A Proton-M carrier rocket carrying a Mexican satellite malfunctioned and burnt up over Siberia soon after launch on Saturday, the latest in a series of mishaps for Russia's space industry.
The third stage of the rocket carrying the MexSat-1 communications satellite suffered a problem about 500 seconds after launch from the Baikonur cosmodrome in Kazakhstan, Russian media quoted Russian space officials as saying.
Russia's space agency Roscosmos subsequently said in a statement that the satellite, booster and third stage burnt up almost entirely in the atmosphere with no evidence of anything falling to earth.
The agency also said that the accident happened at a height of 161 kilometres (100.04 miles) and that the satellite had been insured by the customer.
The cause of the accident was not immediately established. RIA news agency quoted one space official as saying that all launches of carrier rockets of this type would now be suspended.
Russia's workhorse Proton rocket, known at the time under its UR-500 code, made its first test flights in the mid-1960s.
It was originally designed as an intercontinental ballistic missile to carry a nuclear warhead targeting the Soviet Union's Cold War foe the United States. But it was never deployed as a nuclear weapon.
Russia's space industry, which pioneered space exploration with the launch of the first satellite and put the first man into space, has been haunted by accidents which have tarnished its reputation.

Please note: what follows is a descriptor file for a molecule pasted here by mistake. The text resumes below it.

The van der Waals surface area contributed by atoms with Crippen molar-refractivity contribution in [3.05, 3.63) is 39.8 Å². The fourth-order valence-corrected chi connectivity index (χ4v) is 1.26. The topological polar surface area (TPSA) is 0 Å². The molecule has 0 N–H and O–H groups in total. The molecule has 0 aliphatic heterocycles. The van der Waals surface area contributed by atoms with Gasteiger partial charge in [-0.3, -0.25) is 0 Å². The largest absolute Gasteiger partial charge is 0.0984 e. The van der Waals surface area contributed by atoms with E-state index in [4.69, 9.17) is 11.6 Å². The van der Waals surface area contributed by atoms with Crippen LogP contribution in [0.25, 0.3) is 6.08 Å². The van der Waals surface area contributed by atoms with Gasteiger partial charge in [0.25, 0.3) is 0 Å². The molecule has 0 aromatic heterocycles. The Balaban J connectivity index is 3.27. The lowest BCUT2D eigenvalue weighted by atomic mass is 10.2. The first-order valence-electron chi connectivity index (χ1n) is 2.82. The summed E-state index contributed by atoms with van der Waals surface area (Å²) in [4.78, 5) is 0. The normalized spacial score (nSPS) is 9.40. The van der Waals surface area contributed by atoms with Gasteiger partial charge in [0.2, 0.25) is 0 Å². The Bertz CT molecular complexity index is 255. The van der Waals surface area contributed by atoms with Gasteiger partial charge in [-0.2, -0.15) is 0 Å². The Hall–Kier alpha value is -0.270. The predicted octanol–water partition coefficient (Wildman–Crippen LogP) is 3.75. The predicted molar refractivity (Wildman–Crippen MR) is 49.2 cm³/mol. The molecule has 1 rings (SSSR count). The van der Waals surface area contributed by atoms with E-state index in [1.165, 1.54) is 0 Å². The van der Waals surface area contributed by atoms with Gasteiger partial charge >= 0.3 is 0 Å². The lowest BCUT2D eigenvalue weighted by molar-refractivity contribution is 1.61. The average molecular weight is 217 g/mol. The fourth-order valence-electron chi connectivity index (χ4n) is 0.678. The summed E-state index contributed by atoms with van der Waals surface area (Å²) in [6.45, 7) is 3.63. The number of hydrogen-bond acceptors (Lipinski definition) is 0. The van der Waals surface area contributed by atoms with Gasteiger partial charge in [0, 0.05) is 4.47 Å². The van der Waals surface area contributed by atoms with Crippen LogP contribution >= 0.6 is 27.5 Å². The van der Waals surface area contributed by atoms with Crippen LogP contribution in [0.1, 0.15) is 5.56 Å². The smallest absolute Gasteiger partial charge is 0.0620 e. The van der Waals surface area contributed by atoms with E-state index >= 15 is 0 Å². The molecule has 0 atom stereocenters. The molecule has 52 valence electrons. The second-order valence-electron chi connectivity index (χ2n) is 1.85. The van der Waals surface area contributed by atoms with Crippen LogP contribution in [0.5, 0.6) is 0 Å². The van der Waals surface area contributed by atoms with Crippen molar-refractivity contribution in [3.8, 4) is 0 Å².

In late April, Russia abandoned a 2.6 billion rouble ($51 million) mission to supply the International Space Station, (ISS), after an unmanned Progress M-27M cargo ship, carrying almost 3 tonnes (2,722 kg) of supplies, was unable to dock with the ISS because of problems.
In July 2013, a Proton carrier rocket carrying three navigation satellites worth around $200 million crashed shortly after lift-off from the Russian-leased Baikonur cosmodrome.
Just a few hours before Proton's crash on Saturday, the Progress M-26M spaceship docked at the ISS failed to ignite its engines and correct the orbit of the space outpost, Russian media reported.
The lives of the crew are not in danger, they said.
The cause of the latest accident with the Proton rocket was not immediately established. RIA news agency quoted one space official as saying that all launches of carrier rockets of this type would be suspended